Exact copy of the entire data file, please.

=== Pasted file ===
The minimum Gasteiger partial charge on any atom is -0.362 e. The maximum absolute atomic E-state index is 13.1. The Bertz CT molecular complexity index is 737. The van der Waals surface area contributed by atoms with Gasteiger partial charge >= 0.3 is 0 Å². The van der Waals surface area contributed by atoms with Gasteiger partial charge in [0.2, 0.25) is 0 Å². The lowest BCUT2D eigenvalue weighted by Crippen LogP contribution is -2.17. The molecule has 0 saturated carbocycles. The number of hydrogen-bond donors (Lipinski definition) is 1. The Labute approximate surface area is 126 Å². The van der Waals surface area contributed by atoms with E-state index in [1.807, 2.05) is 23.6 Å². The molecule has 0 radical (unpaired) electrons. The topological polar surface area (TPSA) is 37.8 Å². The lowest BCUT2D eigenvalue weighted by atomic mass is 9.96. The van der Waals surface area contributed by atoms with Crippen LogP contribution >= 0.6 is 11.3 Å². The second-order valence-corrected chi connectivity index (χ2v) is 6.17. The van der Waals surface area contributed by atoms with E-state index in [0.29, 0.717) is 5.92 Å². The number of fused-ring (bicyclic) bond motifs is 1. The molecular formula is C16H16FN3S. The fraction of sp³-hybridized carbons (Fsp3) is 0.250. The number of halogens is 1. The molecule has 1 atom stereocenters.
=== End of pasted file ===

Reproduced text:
The minimum Gasteiger partial charge on any atom is -0.362 e. The maximum absolute atomic E-state index is 13.1. The Bertz CT molecular complexity index is 737. The van der Waals surface area contributed by atoms with Gasteiger partial charge >= 0.3 is 0 Å². The van der Waals surface area contributed by atoms with Gasteiger partial charge in [0.2, 0.25) is 0 Å². The lowest BCUT2D eigenvalue weighted by Crippen LogP contribution is -2.17. The molecule has 0 saturated carbocycles. The number of hydrogen-bond donors (Lipinski definition) is 1. The Labute approximate surface area is 126 Å². The van der Waals surface area contributed by atoms with E-state index in [1.807, 2.05) is 23.6 Å². The molecule has 0 radical (unpaired) electrons. The topological polar surface area (TPSA) is 37.8 Å². The lowest BCUT2D eigenvalue weighted by atomic mass is 9.96. The van der Waals surface area contributed by atoms with Crippen LogP contribution >= 0.6 is 11.3 Å². The second-order valence-corrected chi connectivity index (χ2v) is 6.17. The van der Waals surface area contributed by atoms with E-state index in [0.29, 0.717) is 5.92 Å². The number of fused-ring (bicyclic) bond motifs is 1. The molecular formula is C16H16FN3S. The fraction of sp³-hybridized carbons (Fsp3) is 0.250. The number of halogens is 1. The molecule has 1 atom stereocenters.